At the presentation of the Augsburg Confession to Holy Roman Emperor Charles V in 1530, the northern European princes who had signed the confession refused the Emperor's command to join in a Corpus Christi procession. The observance was banned in Lutheran territories, until mandated by imperial authorities under the infamous Leipzig Interim of 1548. This decree was overturned by the Peace of Augsburg in 1555, but the feast of Corpus Christi continued to be marked on some Lutheran church calendars until 1600. In more recent times, there has been a revival of interest in the feast of Corpus Christi among more “high church” Lutherans.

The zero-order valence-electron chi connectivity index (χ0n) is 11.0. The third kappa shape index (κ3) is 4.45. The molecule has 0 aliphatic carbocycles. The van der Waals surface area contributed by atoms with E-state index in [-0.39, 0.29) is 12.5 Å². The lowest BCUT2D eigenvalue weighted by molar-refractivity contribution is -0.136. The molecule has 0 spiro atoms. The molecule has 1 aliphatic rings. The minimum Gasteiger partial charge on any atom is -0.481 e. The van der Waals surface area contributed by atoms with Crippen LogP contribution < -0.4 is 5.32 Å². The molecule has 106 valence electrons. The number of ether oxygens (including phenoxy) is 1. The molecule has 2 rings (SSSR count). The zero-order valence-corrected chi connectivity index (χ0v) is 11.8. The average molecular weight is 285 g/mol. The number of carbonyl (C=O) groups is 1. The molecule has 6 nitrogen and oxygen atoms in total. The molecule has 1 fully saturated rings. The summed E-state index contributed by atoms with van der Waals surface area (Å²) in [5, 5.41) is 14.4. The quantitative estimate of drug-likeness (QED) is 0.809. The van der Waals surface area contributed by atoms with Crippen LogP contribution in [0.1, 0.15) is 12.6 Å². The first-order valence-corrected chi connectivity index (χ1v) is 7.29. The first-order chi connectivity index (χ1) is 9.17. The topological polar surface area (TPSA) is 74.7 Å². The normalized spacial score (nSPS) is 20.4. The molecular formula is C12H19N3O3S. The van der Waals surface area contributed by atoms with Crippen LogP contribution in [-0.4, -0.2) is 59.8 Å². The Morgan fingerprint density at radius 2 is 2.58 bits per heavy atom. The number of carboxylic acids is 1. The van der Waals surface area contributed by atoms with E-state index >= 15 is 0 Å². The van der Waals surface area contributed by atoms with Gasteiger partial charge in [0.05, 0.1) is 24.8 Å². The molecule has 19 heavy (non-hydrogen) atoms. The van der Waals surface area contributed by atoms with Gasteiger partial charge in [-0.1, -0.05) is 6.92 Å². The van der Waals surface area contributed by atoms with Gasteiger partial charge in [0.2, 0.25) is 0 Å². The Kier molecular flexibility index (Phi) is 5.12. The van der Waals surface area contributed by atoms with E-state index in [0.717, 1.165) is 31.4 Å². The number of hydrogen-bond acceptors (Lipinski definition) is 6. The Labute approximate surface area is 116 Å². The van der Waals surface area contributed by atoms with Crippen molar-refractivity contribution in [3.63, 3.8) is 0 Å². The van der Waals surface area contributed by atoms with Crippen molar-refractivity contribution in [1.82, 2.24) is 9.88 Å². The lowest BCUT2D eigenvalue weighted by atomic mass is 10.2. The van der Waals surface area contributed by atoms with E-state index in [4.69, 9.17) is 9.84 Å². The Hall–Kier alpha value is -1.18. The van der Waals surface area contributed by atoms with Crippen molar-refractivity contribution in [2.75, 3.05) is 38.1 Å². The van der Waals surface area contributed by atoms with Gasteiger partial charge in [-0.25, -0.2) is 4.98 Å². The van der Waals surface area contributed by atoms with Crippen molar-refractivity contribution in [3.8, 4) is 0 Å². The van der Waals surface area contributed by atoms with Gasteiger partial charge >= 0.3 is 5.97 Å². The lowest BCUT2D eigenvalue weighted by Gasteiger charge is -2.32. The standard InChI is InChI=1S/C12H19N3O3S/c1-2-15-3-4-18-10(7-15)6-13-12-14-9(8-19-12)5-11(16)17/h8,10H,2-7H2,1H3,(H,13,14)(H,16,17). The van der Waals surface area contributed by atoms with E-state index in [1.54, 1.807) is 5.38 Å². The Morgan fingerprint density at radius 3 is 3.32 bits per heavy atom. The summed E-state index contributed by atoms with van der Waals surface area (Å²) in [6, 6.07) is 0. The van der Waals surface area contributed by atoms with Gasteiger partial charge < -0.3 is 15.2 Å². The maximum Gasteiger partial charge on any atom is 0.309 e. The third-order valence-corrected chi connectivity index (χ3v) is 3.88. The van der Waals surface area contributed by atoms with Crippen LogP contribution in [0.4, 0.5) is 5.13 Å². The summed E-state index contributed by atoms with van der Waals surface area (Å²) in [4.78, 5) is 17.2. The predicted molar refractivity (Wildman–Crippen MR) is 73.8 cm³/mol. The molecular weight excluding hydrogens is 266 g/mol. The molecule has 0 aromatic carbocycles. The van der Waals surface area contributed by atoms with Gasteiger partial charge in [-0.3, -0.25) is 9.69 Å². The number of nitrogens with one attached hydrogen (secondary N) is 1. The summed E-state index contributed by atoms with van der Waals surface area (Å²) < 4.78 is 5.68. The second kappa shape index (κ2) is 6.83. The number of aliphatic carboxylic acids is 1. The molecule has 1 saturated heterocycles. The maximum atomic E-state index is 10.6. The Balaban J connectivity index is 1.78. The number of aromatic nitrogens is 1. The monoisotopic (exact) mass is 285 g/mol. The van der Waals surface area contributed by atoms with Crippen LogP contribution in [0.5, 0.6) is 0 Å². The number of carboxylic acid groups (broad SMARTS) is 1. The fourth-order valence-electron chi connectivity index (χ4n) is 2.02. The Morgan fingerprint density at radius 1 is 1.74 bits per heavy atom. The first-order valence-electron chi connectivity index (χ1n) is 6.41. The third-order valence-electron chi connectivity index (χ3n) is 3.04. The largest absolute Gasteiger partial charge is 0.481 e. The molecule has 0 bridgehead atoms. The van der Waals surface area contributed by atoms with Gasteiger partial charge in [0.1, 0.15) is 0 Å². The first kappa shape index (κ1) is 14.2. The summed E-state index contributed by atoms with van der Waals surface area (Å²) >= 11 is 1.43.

Lutherans, along with many Anglicans, reject the idea that the bread and wine are only symbols of the body and blood of Christ. However, Roman Catholics, along with the Greek Orthodox churches and some Anglicans, believe in transubstantiation. This means that the bread and wine are completely and permanently transformed into the body and blood of Christ when the priest speaks the words of consecration. The bread and wine actually vanish and what's left on the altar is the body and blood of Christ, even though it retains all the outward aspects (taste, smell, texture) of bread and wine. You might put the elements of the sacrament under an electron microscope where they would appear to have the molecular structure of bread and wine, but they really would be the body and blood of Christ.